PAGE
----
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Measuring VC success: Success/Strategy Similarity Index

By Anna Shcherbak

28 Sep, 2020

Photo by Scott Graham on Unsplash

The number of exits of portfolio startups is one of the core metrics of a venture fund. To generate revenue for their LPs and attract investors in the future, VCs try to come up with smart and viable investment strategies. It requires finding a balance between portfolio diversification and limited expertise of funds’ partners.

Each fund develops an investment strategy that usually identifies up to 10 key industries the fund is going to focus on. Those key industries are typically the ones in which the partners have the most experience. Their expertise increases a chance of successful exit, as it adds value to portfolio startup founders (smart money concept). Investing in those industries is certainly crucial for a fund’s success. Thus, the fund is interested in covering the largest number of sectors possible to assure efficient diversification and reduce risks.

We have observed that some of the most successful funds in history are doing well in combining portfolio diversification strategy with investments in areas of their high expertise. We measured it by comparing the fund’s strategic industries with industries that generated exits with the highest valuation. If the fund achieves sudden success in the industry that is not among its areas of expertise, this success shouldn’t be credited to the fund itself. It may as well be attributed to favorable market conditions, the founder’s genius, or a lucky chance.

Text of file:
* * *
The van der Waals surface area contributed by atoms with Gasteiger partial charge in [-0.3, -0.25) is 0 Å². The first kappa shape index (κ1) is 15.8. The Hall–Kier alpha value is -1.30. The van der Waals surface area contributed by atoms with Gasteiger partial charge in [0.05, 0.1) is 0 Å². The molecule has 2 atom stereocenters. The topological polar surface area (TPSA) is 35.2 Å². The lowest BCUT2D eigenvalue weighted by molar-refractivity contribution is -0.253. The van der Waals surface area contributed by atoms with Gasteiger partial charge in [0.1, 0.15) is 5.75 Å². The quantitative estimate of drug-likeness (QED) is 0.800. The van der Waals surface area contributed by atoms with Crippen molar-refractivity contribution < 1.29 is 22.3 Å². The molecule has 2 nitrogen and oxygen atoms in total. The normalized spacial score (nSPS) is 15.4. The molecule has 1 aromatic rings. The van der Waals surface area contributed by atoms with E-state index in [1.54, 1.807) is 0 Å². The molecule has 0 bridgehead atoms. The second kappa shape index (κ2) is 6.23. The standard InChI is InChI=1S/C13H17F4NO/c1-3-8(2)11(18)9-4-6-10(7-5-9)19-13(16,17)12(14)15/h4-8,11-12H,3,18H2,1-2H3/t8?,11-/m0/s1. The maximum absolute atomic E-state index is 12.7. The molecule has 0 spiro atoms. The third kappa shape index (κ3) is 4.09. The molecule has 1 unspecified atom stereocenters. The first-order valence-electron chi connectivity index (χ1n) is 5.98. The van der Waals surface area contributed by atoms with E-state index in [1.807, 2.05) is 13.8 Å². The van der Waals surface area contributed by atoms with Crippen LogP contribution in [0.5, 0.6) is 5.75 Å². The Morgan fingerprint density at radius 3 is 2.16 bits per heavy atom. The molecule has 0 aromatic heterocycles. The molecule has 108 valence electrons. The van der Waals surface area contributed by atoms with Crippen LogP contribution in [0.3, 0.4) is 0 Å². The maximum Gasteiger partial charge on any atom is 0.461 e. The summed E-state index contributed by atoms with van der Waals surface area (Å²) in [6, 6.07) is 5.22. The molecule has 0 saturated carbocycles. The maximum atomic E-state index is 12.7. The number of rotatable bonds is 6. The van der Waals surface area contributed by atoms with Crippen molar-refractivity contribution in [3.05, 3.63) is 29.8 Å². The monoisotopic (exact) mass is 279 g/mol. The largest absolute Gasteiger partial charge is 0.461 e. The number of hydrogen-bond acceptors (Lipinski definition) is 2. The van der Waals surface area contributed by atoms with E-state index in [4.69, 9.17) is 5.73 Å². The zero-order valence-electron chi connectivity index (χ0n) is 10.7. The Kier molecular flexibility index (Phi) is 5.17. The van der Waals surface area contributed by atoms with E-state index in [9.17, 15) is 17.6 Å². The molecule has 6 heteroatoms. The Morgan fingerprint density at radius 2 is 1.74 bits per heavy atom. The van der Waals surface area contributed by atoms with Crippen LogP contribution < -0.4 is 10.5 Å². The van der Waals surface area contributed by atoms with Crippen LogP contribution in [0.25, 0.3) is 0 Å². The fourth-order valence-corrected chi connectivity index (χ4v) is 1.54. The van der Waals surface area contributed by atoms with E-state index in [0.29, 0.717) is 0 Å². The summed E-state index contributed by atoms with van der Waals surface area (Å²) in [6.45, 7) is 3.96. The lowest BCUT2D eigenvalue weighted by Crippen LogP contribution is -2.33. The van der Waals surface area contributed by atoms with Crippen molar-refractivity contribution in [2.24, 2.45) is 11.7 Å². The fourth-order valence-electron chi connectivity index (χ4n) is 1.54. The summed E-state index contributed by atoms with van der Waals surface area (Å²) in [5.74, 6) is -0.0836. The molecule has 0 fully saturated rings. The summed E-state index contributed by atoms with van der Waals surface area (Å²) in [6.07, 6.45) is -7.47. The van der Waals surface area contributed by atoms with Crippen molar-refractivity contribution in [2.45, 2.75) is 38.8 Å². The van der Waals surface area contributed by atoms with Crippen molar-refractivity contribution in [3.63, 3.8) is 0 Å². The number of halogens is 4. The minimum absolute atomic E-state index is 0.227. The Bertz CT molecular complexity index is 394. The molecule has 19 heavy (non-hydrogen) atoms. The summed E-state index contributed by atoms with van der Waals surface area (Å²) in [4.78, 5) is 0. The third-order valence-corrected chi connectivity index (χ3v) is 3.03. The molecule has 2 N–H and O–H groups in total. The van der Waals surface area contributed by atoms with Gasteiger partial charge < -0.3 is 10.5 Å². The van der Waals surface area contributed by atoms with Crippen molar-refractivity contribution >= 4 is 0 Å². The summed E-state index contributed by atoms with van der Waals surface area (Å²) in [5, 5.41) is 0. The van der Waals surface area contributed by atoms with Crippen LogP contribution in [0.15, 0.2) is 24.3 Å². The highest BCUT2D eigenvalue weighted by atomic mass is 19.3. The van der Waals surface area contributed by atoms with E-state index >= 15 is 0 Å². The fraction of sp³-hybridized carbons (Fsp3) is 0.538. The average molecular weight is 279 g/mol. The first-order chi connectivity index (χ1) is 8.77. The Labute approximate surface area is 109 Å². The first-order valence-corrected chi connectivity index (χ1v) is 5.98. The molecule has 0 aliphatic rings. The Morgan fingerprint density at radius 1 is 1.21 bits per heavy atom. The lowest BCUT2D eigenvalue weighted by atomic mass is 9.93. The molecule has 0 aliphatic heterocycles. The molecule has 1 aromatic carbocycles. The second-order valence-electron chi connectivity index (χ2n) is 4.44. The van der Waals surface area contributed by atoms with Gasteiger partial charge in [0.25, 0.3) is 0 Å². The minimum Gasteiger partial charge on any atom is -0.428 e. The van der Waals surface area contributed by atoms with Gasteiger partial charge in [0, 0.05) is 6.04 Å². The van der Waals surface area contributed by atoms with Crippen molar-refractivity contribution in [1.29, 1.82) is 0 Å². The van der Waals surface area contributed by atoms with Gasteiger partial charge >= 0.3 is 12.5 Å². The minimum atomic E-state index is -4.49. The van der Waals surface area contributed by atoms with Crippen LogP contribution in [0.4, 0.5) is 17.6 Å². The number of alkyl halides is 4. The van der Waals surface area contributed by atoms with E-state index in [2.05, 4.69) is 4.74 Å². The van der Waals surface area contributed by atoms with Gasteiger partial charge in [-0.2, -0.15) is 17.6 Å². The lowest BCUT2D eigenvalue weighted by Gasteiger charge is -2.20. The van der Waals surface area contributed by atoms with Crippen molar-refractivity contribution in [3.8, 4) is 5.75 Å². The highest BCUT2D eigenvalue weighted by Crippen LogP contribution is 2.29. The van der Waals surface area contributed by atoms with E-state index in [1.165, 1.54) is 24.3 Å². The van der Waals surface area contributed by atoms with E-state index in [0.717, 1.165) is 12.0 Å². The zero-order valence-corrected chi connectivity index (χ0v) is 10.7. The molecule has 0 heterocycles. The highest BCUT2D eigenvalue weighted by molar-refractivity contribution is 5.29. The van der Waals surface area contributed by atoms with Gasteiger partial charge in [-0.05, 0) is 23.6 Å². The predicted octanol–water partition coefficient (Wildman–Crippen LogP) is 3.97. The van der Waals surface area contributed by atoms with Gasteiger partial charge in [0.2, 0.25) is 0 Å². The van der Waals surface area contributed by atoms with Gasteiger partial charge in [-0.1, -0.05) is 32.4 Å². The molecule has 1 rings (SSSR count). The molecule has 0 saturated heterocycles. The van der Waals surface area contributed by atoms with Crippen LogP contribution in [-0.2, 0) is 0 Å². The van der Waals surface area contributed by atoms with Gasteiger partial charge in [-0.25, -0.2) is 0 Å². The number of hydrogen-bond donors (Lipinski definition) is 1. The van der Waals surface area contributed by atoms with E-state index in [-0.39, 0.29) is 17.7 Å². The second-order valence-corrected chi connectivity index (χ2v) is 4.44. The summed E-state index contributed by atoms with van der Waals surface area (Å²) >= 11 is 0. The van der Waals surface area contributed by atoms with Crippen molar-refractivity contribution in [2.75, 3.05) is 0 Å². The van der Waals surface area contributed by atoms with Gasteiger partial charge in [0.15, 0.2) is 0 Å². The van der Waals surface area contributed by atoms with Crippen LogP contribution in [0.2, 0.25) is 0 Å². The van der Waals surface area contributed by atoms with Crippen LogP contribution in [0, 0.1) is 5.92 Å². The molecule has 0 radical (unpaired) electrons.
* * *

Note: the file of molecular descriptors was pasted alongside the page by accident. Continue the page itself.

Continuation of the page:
Therefore, we came up with an index to measure this metric. We called it «Success/Strategy Similarity Index». This index shows what percentage of the fund’s most successful industries coincide with its strategic ones.

We have calculated this index for each of the funds in our comprehensive and verified database. For this article, we’ve analyzed top funds that have made 50+ investments and had at least 10 exits. Additionally, they were also active during the last year.

Top 20 funds with the highest index

Here’s the graph of these funds arranged in descending order:

In addition, we have also observed some interesting patterns about these funds:

  • All funds are from the USA. 18 out of 20 are headquartered in Silicon Valley.
  • In the past 20 years, they have invested in 574 future unicorns. Moreover, 270 of those startups have already exited.
  • 55% of those funds invest in seed, 75% — in early-stage, 85% —  in late-stage startups.
  • Fund employees often mention their key industries in their social media (index of 0.14 in comparison to the average index of 0.07)
  • They act as a lead investor in 5% fewer cases than average on the market
  • These funds don’t have any preference for a number of founders in a startup. Still, they are less likely to invest in a startup founded by 5 or more people
  • In addition, some of these funds have strong syndicate connections. For example, Accel’s most frequent co-investor is Trinity Ventures. Benchmark usually follows Lightspeed Venture Partners.

Although the number of exits is the most common funds’ success metric, additional metrics allow a more detailed view of the VC strategies. Their ability to make reasonable bets, ensuring great risk management and potentially high returns is also important.

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About the Author

Anna Shcherbak

Product at Unicorn Nest

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